We saw it in Top Secret Project: A project may run smoothly in the implementation – if it does not sell, in case of doubt, all the work was in vain. Find out where current business issues or opportunities are and collectively define a goal laser-focused on those opportunities. Again, HOW you want to reach your goal is secondary, it’s all about WHAT you want to achieve.
Tip: Don’t only specify a goal, but also a measurable criterion to find out whether you were really successful when the project is finished. For example, in our second scenario, this might have been sales figures.
4. Collect all stakeholders!
The success of a product does not solely depend on the user – there are many more stakeholders involved in the product cycle. From the person who decides to buy your product to the service staff, gather all the stakeholders who might come into contact with your future product or have an interest in its success. After that, determine as a team which of these stakeholders you must primarily serve in order to achieve your previously set business goal.
Tip: Aligning with the business goal leads to supposedly important individual stakeholders suddenly losing priority. If you are going to present something at a trade show, it may be better to build a UI for the needs of a trade show visitor or decider and not to those of a future end user.
5. Model a persona!
With the business goal and the stakeholders done, things are getting more tangible. Take the most relevant stakeholder for the business case and model a persona for its role. In order to be able to put yourselves in the persona’s shoes later on in the design process, add as much detail as possible to awaken emotions and empathy.
Tip: From now on, always call your persona by her name, not “the persona” or “the operator”. You will notice that your team can put themselves into the position of the persona if everyone uses her name. Also, print out the persona and display it in the team offices to keep it alive and present throughout the project. By the way, we are developing Persona Template Tool “LeanScope”, a tool to create a printable Persona poster in minutes.
6. Write a scenario!
We are getting even more concrete now. Write a “Context of Use” scenario with your team that connects the persona and the previously defined business issues. Try to work as detailed as possible, to understand the problems and needs of your protagonist and empathize with her story. Again, you want to be emotional – but do not overdo it.
Tip: If You can also scribble the scenario. This often sets a good mood and helps to find details that you would never have come to otherwise.
7. Formulate a product statement!
You made it! You now know who, in which role and which context, you have to make happy in order to achieve what goal. If we think back to our Scenario 1 (The Swiss Army Knife), that’s exactly where the problem was. There was no persona, no key business objective, and certainly no usage scenario to describe the persona’s interaction with the current system. In fact, only headlines of possible scenarios were collected without once going into detail.
Summarize the quintessence of what you have achieved at the end of your workshop in a catchy phrase – the so-called “product statement”, so that all participants can commit themselves to that. Again, you should still exclude solutions. Just describe who you want to support in achieving what goal. An example could look like this:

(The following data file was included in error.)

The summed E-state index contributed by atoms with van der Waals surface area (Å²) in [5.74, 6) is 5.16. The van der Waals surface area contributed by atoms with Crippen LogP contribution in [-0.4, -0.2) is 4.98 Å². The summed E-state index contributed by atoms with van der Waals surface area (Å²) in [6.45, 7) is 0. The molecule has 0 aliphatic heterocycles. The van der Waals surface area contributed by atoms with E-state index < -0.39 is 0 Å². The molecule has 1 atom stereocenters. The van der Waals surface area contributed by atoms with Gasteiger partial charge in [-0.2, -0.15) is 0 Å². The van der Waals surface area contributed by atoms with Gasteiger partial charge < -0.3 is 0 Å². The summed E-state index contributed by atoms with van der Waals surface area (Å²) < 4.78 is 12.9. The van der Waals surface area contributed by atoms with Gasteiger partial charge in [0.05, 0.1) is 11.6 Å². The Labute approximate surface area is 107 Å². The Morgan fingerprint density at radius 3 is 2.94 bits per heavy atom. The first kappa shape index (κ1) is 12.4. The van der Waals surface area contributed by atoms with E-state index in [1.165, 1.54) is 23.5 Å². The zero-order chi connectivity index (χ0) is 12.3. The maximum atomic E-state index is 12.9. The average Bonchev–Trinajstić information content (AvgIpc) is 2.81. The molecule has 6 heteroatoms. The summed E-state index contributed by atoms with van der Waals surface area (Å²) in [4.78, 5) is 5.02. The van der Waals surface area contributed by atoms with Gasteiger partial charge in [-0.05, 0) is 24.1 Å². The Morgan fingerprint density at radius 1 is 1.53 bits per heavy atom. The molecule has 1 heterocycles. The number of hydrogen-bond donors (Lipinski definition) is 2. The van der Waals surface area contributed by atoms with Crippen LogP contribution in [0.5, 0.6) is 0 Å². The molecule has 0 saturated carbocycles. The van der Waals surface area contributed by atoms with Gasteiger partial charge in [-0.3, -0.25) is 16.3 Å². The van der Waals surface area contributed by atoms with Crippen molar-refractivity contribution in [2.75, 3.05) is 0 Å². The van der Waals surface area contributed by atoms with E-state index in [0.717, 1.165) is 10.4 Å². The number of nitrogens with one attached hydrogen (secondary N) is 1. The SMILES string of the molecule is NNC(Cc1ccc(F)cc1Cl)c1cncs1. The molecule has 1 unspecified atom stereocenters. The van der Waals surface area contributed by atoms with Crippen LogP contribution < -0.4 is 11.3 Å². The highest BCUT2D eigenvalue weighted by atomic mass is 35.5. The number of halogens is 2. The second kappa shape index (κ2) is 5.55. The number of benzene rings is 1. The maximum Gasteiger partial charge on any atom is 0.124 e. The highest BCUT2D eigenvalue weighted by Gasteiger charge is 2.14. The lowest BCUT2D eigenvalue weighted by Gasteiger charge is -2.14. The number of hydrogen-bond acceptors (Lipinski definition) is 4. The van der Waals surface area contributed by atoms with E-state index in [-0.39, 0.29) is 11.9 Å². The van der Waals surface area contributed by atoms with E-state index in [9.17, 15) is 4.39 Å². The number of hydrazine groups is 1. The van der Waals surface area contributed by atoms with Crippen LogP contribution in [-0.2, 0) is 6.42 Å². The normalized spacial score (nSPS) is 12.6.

With the completion of the pilot project in July 2019, Manfred the machine operator is supported by the HMI in being able to transfer the values ??of the data sheet into the system without making mistakes in order to avoid production errors.
Tip: The final statement is a summary of the previous steps. Never skip it for convenience or lack of time as it combines all the insights of your workshop into one final result. You have the unique opportunity here to commit all team members to a common goal formulated in a catchy sentence.
8. Verify your assumptions!
Hardly any scenario takes place exactly in the meeting room and with the people participating in the Project Scoping Workshop. So, together with your team, you’ll have to make decisions and assumptions about your persona and scenario that need to be verified afterwards. The best objective and modeling are useless when the reality is different- Check both:
- The business case in consultation with a representative of the business point of view, if no corresponding person was present at the workshop.
- Persona and scenario with the help of at least one user visit.
Tip: Do not wait with your research. Try to start your project only after the verification process is finished. Be prepared for changes to the project course.
Unforeseen difficulties, course changes or even project stops can happen and will happen Iover the course of the project..
However, with the clean preparation of a project scoping workshop, the risks of a total failure can be reduced to an absolute minimum because the project starts on stable ground.
Find the right participants!
- Getting cozy is not helping anybody!
- A project scoping workshop is expensive, but much cheaper than completing a whole project without a result. (See Swiss Army Knife and Top Secret Project)
Focus on problems!
- Solutions overwhelm you and block the emergence of new ideas.
- Only if you know the problems, you can design suitable solutions!
Find a strong business case!
- The greatest product will not help anyone if it does not rest on a solid business foundation. (See Top Secret Project)
Collect all stakeholders!
- By collecting ALL stakeholders who may be interested in your product, interesting new ideas arise.
Model a persona!
- Bring a fictional person to life!
- Personal information helps to empathize with the persona later on.
Write a scenario!
- People love stories!
- Enrich your story with many details so you find new knowledge, user needs and ideas.
Formulate a product statement
- Keep your result simple –an incomprehensible statement helps no one.
- Commit the team to a common goal!
Check your assumptions
- From the business case to the details of the scenario – check all assumptions to minimize the project risk (See Top Secret Project)
If you are interested, we will also provide you with detailed knowledge of the implementation, moderation and form of the project scoping workshop in our UX Academy module “Project Scoping”.